In Robert Frost's poem, Out Out, how does he make the buzz-saw seem like a friend?
The boy being described in "Out, Out" is doing a man's work - using the buzz-saw to cut wood for the fire. The saw is helping with this hard work because it is powerful and strong, capable of assisting the youngster in accomplishing this task that is apparently beyond his physical capacity. The saw "ran light" when the cutting was easy but "snarled and rattled" and kept on cutting when it "had to bear a load."
At the same time, the saw is creating the "sweet-scented" smell of the saw dust, and is allowing the boy to spend time outdoors in the beauty of the mountain range and the Vermont sunset.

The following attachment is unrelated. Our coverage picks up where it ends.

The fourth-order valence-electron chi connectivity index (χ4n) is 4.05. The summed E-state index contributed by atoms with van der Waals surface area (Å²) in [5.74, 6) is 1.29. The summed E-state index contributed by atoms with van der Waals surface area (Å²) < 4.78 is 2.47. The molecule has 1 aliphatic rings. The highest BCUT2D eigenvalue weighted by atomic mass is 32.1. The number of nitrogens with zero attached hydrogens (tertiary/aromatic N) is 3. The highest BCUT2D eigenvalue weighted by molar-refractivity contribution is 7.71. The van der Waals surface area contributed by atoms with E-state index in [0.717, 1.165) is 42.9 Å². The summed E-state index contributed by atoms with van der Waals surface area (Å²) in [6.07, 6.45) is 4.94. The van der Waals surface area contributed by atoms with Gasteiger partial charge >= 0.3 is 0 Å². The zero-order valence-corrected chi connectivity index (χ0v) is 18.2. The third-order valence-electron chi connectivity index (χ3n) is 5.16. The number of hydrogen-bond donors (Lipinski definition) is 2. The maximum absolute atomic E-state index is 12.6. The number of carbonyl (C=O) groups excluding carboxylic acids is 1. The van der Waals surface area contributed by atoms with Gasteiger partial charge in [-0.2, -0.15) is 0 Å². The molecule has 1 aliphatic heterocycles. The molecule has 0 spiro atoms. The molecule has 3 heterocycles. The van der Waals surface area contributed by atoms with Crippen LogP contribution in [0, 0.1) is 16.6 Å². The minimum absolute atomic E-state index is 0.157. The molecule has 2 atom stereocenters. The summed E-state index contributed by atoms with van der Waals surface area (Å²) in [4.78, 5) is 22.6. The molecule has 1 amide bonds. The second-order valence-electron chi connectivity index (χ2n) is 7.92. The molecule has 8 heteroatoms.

And, ironically, the saw is ready to agree with the boy and stop cutting wood as soon as "Supper" is announced. The saw "seemed to leap" out of the boy's hand "to prove saws know what supper meant." Most friends would be ready to support a peer in ending the hard work of the day - particularly young men ready to eat a hearty supper after their exertions.